It’s Not You, It’s Brie
Brie sat down in front of her MacBook with a small sigh. She typed in her password, the screen opening to one of her favorite photos: a white cat with a mouthful of grass. It was perfectly ridiculous and always managed to make her smile. She clicked on the browser icon on her desktop and was greeted by a plethora of spam email (which she promptly deleted), a few Twitter notifications, and a couple updates from people on LinkedIn she barely knew. Past all the garbage the internet provided her on daily basis was one promising message: a job offer.
She clicked on the message to open it. “Thank you for applying for the freelance writer position! We really enjoyed the samples you sent over,” the email began. So far so good, Brie thought to herself, her stomach rising into her chest in anticipation. “We’d love to offer you the position,” it continued. “We pay $5 for every 500 words. If that sounds okay, I’ll get all the paperwork sent over–”
Brie rolled her eyes so hard they hurt. She couldn’t believe how low the offer was. On a good day, it would probably take her at least an hour to write that much (although if she was being honest with herself, two was more realistic). That estimate didn’t even include any research or fact-checking she would undoubtedly be doing. At the end of the day, she would be making less than half the minimum wage for the state of Oregon, and she’d still have to pay taxes on it…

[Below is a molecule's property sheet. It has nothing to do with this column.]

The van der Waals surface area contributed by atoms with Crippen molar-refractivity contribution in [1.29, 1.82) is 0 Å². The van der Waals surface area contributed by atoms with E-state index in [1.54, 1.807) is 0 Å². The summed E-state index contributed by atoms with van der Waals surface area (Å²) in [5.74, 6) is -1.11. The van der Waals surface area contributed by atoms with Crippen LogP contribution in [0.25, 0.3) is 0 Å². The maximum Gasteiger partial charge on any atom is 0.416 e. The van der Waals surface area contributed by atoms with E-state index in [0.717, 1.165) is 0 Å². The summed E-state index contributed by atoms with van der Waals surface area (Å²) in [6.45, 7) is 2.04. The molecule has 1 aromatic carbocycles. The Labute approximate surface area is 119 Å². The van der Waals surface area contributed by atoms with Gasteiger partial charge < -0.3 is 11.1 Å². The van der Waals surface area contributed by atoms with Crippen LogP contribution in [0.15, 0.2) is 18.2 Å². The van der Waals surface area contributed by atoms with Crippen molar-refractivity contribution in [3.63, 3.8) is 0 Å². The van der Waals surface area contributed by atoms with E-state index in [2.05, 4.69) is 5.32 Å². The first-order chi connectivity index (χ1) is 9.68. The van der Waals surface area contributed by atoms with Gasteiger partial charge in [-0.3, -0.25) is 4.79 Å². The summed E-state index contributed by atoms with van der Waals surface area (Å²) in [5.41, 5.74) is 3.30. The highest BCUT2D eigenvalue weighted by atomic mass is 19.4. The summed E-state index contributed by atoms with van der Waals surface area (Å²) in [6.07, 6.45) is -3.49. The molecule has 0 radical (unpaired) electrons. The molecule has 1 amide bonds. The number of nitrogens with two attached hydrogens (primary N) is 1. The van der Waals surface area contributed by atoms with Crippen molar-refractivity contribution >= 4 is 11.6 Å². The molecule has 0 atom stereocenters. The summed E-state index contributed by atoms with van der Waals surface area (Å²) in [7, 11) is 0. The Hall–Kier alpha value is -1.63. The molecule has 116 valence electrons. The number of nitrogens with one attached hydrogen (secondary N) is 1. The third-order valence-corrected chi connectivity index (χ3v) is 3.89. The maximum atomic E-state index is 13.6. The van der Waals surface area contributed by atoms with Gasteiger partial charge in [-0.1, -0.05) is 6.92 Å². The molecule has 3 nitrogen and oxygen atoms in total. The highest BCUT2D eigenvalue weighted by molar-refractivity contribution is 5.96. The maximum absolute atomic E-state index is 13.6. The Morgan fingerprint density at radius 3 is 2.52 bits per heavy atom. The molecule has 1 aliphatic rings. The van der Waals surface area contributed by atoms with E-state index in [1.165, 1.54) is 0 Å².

It always surprised Brie how often she applied math to her freelancing work. As an English major in college, she liked to joke about how bad at math she was and how unlikely she was to use it in her daily life. She actually found herself using it a lot now, but usually only to calculate the depressing amount of money she was getting paid for her writing. She kind of wished she was actually bad at math, so that maybe the low rates she consistently accepted would seem higher.
She groaned, briefly considering replying to the email with a giant picture of her middle finger. She was tired of people constantly devaluing her work and not getting paid according to the time and effort she put in to it. Ultimately, she decided against it. No matter how much she wanted to send that response, a job was still a job. Even if it didn’t pay well (an insulting low amount, she reminded herself), she still needed whatever money she could get. She hit the reply button and began typing out a message. “It’s great to hear from back from you! I’d love to accept the position.” She had sent so many emails like this, full of forced enthusiasm, that she didn’t even bother reading over it before she clicked send.
She stared at her empty inbox for a moment, willing a new message to show up – although none did. She got up, leaving her laptop open, and walked a few steps into her kitchen. For such a small kitchen, it was surprisingly dirty. Stacks of dishes surrounded and filled the sink, preventing the microwave door from being opened or anything resembling food to be placed on the counter. Brie reached around a few grimy mugs and grabbed her electric kettle from its base. She had to position the kettle at an angle in the sink to fill it with water before she replaced it. Flicking a small black switch on its side, she returned to her laptop as the water began to boil.